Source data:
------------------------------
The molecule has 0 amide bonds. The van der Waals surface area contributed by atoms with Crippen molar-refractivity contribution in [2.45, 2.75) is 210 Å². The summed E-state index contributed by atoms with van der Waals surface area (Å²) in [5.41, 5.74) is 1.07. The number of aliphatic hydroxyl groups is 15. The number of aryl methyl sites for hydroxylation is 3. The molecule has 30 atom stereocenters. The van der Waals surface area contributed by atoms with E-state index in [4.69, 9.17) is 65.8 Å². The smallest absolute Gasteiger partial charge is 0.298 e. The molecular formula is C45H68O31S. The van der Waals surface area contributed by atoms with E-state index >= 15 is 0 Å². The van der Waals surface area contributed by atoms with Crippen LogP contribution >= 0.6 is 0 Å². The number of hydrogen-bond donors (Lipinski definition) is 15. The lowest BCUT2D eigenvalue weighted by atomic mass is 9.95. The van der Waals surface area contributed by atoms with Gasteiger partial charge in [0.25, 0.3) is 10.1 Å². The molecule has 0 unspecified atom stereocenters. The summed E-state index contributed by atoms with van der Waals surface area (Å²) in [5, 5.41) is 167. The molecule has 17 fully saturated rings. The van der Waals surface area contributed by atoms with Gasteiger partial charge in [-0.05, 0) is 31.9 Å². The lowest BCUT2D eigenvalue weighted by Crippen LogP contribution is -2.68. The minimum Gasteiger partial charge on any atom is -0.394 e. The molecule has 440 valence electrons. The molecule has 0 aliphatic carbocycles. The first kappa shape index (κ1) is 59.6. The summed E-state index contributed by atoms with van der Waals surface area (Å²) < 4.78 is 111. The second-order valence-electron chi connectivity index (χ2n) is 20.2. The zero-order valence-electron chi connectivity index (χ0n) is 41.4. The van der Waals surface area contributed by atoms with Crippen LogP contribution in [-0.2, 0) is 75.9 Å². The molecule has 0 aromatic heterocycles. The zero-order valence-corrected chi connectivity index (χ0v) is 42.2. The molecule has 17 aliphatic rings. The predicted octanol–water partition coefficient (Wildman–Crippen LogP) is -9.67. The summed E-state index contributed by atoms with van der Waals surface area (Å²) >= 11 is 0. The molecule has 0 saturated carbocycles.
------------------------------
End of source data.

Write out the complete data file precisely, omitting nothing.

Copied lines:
The molecule has 0 amide bonds. The van der Waals surface area contributed by atoms with Crippen molar-refractivity contribution in [2.45, 2.75) is 210 Å². The summed E-state index contributed by atoms with van der Waals surface area (Å²) in [5.41, 5.74) is 1.07. The number of aliphatic hydroxyl groups is 15. The number of aryl methyl sites for hydroxylation is 3. The molecule has 30 atom stereocenters. The van der Waals surface area contributed by atoms with E-state index in [4.69, 9.17) is 65.8 Å². The smallest absolute Gasteiger partial charge is 0.298 e. The molecular formula is C45H68O31S. The van der Waals surface area contributed by atoms with E-state index >= 15 is 0 Å². The van der Waals surface area contributed by atoms with Crippen LogP contribution >= 0.6 is 0 Å². The number of hydrogen-bond donors (Lipinski definition) is 15. The lowest BCUT2D eigenvalue weighted by atomic mass is 9.95. The van der Waals surface area contributed by atoms with Gasteiger partial charge in [0.25, 0.3) is 10.1 Å². The molecule has 0 unspecified atom stereocenters. The summed E-state index contributed by atoms with van der Waals surface area (Å²) in [5, 5.41) is 167. The molecule has 17 fully saturated rings. The van der Waals surface area contributed by atoms with Gasteiger partial charge in [-0.05, 0) is 31.9 Å². The lowest BCUT2D eigenvalue weighted by Crippen LogP contribution is -2.68. The minimum Gasteiger partial charge on any atom is -0.394 e. The molecule has 440 valence electrons. The molecule has 0 aliphatic carbocycles. The first kappa shape index (κ1) is 59.6. The summed E-state index contributed by atoms with van der Waals surface area (Å²) < 4.78 is 111. The second-order valence-electron chi connectivity index (χ2n) is 20.2. The zero-order valence-electron chi connectivity index (χ0n) is 41.4. The van der Waals surface area contributed by atoms with Crippen LogP contribution in [-0.2, 0) is 75.9 Å². The molecule has 0 aromatic heterocycles. The zero-order valence-corrected chi connectivity index (χ0v) is 42.2. The molecule has 17 aliphatic rings. The predicted octanol–water partition coefficient (Wildman–Crippen LogP) is -9.67. The summed E-state index contributed by atoms with van der Waals surface area (Å²) >= 11 is 0. The molecule has 0 saturated carbocycles.